The third-season finale of Fox’s The X Factor drew a 1.7 rating in adults 18-49 last night. That was up 42% from last Thursday and the series’ best showing in two months, and helped Fox win the night in 18-49. But the closer was down sharply — by 45% from last season’s finale — mirroring the performance finale’s 48% year-to-year drop. In most current ratings, Season 3 of The X Factor averaged a 2.1 in 18-49, down 42% from Season 2. (In total viewers, its average was 6.7 million, down 32%). Yet, Fox is in negotiations for a fourth season and X Factor honcho Simon Cowell already is plotting changes for next fall.
Four-time Grammy Award nominee Jewel has signed on as a new judge for the reality competition series for a cappella groups, joining Shawn Stockman, Ben Folds and returning host Nick Lachey. NBC recently greenlighted a fourth cycle of The Sing-Off which is set to air as a holiday strip over several nights later this year. The Sing-Off did solid business for NBC when it aired as a week-long strip in December 2009 and 2010, part of the network’s holiday programming. But when NBC slated it as a two-hour regular weekly series in fall 2011, it fizzled. Now it’s reverting back to that original format. The program showcases the country’s top a cappella groups who have dreams of walking away with the top prize – a recording contract and $100,000. The Sing-Off is produced by One Three Media (a Hearst/Mark Burnett company) along with Outlaw Entertainment and Sony Pictures Television. Mark Burnett (NBC’s The Voice) is the executive producer. Deb Newmyer, Sam Weisman and Jane Mun also are executive producers. Jewel’s debut album “Pieces Of You” became one of the best-selling debut albums of all time. She released a greatest hits album this year featuring duets with Kelly Clarkson and the Pistol Annies and most recently starred as June Carter Cash in the Lifetime movie Ring Of Fire based on Cash’s life.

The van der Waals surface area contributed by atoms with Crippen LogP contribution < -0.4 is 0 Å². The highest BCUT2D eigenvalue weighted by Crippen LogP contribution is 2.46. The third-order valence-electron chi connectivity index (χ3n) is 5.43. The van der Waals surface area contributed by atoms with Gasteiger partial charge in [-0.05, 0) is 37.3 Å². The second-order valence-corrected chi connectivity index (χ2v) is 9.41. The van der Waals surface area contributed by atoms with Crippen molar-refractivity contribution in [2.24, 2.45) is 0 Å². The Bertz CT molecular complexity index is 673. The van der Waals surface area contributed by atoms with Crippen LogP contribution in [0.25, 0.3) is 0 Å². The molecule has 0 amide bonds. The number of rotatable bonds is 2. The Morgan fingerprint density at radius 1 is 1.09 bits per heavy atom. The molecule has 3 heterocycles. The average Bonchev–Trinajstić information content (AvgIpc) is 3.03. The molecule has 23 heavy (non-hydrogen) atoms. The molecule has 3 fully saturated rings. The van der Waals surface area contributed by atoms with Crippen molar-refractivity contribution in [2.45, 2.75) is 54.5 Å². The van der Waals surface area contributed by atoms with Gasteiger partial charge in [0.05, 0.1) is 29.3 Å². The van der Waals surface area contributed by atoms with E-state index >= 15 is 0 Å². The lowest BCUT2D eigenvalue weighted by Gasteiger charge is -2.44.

More than a year after the third cycle of The Sing-Off ended its run on NBC, the network has greenlighted a fourth cycle of the reality competition series for acapella groups hosted by Nick Lachey. Auditions are slated for April 27-May 18. The Sing-Off did solid business for NBC when it aired as a week-long strip in December 2009 and 2010, part of the network’s holiday programming. But when NBC slated it as a two-hour regular weekly series in fall 2011, it fizzled. NBC will likely revert to the show’s original format as a multi-night holiday event for Season 4.